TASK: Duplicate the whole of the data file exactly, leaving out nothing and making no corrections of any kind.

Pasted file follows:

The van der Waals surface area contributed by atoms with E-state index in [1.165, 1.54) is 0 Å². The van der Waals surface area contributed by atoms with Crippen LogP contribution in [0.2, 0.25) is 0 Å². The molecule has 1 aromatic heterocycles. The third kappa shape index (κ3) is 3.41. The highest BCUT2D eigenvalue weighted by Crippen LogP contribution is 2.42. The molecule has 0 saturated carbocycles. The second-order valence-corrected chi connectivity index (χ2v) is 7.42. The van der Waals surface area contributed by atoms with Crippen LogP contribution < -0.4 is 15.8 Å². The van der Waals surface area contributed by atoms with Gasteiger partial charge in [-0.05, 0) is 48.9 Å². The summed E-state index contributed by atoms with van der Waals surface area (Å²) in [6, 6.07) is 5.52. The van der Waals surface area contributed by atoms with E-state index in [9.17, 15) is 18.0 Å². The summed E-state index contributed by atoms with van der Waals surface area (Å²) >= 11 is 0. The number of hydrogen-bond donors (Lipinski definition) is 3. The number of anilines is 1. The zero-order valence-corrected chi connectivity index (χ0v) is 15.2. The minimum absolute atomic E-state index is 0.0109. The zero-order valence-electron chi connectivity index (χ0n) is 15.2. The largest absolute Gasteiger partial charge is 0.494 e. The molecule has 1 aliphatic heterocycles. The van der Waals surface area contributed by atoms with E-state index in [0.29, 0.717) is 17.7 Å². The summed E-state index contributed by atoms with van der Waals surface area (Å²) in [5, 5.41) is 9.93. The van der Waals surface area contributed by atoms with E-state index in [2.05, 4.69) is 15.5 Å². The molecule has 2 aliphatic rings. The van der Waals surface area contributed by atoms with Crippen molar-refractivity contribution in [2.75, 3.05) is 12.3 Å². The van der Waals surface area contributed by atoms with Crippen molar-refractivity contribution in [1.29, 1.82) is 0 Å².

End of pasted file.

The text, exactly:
The van der Waals surface area contributed by atoms with E-state index in [1.165, 1.54) is 0 Å². The van der Waals surface area contributed by atoms with Crippen LogP contribution in [0.2, 0.25) is 0 Å². The molecule has 1 aromatic heterocycles. The third kappa shape index (κ3) is 3.41. The highest BCUT2D eigenvalue weighted by Crippen LogP contribution is 2.42. The molecule has 0 saturated carbocycles. The second-order valence-corrected chi connectivity index (χ2v) is 7.42. The van der Waals surface area contributed by atoms with Crippen LogP contribution < -0.4 is 15.8 Å². The van der Waals surface area contributed by atoms with Gasteiger partial charge in [-0.05, 0) is 48.9 Å². The summed E-state index contributed by atoms with van der Waals surface area (Å²) in [6, 6.07) is 5.52. The van der Waals surface area contributed by atoms with E-state index in [9.17, 15) is 18.0 Å². The summed E-state index contributed by atoms with van der Waals surface area (Å²) >= 11 is 0. The number of hydrogen-bond donors (Lipinski definition) is 3. The number of anilines is 1. The zero-order valence-corrected chi connectivity index (χ0v) is 15.2. The minimum absolute atomic E-state index is 0.0109. The zero-order valence-electron chi connectivity index (χ0n) is 15.2. The largest absolute Gasteiger partial charge is 0.494 e. The molecule has 1 aliphatic heterocycles. The van der Waals surface area contributed by atoms with E-state index in [0.29, 0.717) is 17.7 Å². The summed E-state index contributed by atoms with van der Waals surface area (Å²) in [5, 5.41) is 9.93. The van der Waals surface area contributed by atoms with E-state index in [2.05, 4.69) is 15.5 Å². The molecule has 2 aliphatic rings. The van der Waals surface area contributed by atoms with Crippen molar-refractivity contribution in [2.75, 3.05) is 12.3 Å². The van der Waals surface area contributed by atoms with Crippen molar-refractivity contribution in [1.29, 1.82) is 0 Å².